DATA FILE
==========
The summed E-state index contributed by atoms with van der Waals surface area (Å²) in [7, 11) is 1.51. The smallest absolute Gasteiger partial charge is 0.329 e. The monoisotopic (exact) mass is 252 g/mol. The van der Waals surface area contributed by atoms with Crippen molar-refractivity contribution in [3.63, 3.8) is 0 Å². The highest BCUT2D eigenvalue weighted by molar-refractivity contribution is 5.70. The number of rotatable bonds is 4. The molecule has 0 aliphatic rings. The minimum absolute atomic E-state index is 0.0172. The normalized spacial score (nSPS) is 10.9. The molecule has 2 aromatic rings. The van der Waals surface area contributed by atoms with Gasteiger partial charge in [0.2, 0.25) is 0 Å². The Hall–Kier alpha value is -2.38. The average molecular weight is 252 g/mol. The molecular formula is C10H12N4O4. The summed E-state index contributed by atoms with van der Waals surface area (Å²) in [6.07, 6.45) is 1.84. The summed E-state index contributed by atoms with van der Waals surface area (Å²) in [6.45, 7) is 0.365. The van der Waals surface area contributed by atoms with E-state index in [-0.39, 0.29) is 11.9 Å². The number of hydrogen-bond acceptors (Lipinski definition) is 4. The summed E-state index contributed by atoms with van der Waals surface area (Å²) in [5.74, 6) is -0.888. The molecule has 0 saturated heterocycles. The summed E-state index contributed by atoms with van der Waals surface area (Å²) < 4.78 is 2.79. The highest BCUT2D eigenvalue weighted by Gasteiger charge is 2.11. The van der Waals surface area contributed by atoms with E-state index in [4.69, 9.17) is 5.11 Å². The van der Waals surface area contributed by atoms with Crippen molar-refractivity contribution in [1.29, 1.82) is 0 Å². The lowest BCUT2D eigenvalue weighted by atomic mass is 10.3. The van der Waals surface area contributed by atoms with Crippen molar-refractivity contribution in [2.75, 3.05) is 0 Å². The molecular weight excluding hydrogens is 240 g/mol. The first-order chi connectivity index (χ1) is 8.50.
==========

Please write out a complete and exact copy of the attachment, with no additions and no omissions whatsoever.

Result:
The summed E-state index contributed by atoms with van der Waals surface area (Å²) in [7, 11) is 1.51. The smallest absolute Gasteiger partial charge is 0.329 e. The monoisotopic (exact) mass is 252 g/mol. The van der Waals surface area contributed by atoms with Crippen molar-refractivity contribution in [3.63, 3.8) is 0 Å². The highest BCUT2D eigenvalue weighted by molar-refractivity contribution is 5.70. The number of rotatable bonds is 4. The molecule has 0 aliphatic rings. The minimum absolute atomic E-state index is 0.0172. The normalized spacial score (nSPS) is 10.9. The molecule has 2 aromatic rings. The van der Waals surface area contributed by atoms with Gasteiger partial charge in [0.2, 0.25) is 0 Å². The Hall–Kier alpha value is -2.38. The average molecular weight is 252 g/mol. The molecular formula is C10H12N4O4. The summed E-state index contributed by atoms with van der Waals surface area (Å²) in [6.07, 6.45) is 1.84. The summed E-state index contributed by atoms with van der Waals surface area (Å²) in [6.45, 7) is 0.365. The van der Waals surface area contributed by atoms with E-state index in [-0.39, 0.29) is 11.9 Å². The number of hydrogen-bond acceptors (Lipinski definition) is 4. The summed E-state index contributed by atoms with van der Waals surface area (Å²) in [5.74, 6) is -0.888. The molecule has 0 saturated heterocycles. The summed E-state index contributed by atoms with van der Waals surface area (Å²) < 4.78 is 2.79. The highest BCUT2D eigenvalue weighted by Gasteiger charge is 2.11. The van der Waals surface area contributed by atoms with E-state index in [4.69, 9.17) is 5.11 Å². The van der Waals surface area contributed by atoms with Crippen molar-refractivity contribution in [1.29, 1.82) is 0 Å². The lowest BCUT2D eigenvalue weighted by atomic mass is 10.3. The van der Waals surface area contributed by atoms with Crippen molar-refractivity contribution in [2.75, 3.05) is 0 Å². The molecular weight excluding hydrogens is 240 g/mol. The first-order chi connectivity index (χ1) is 8.50.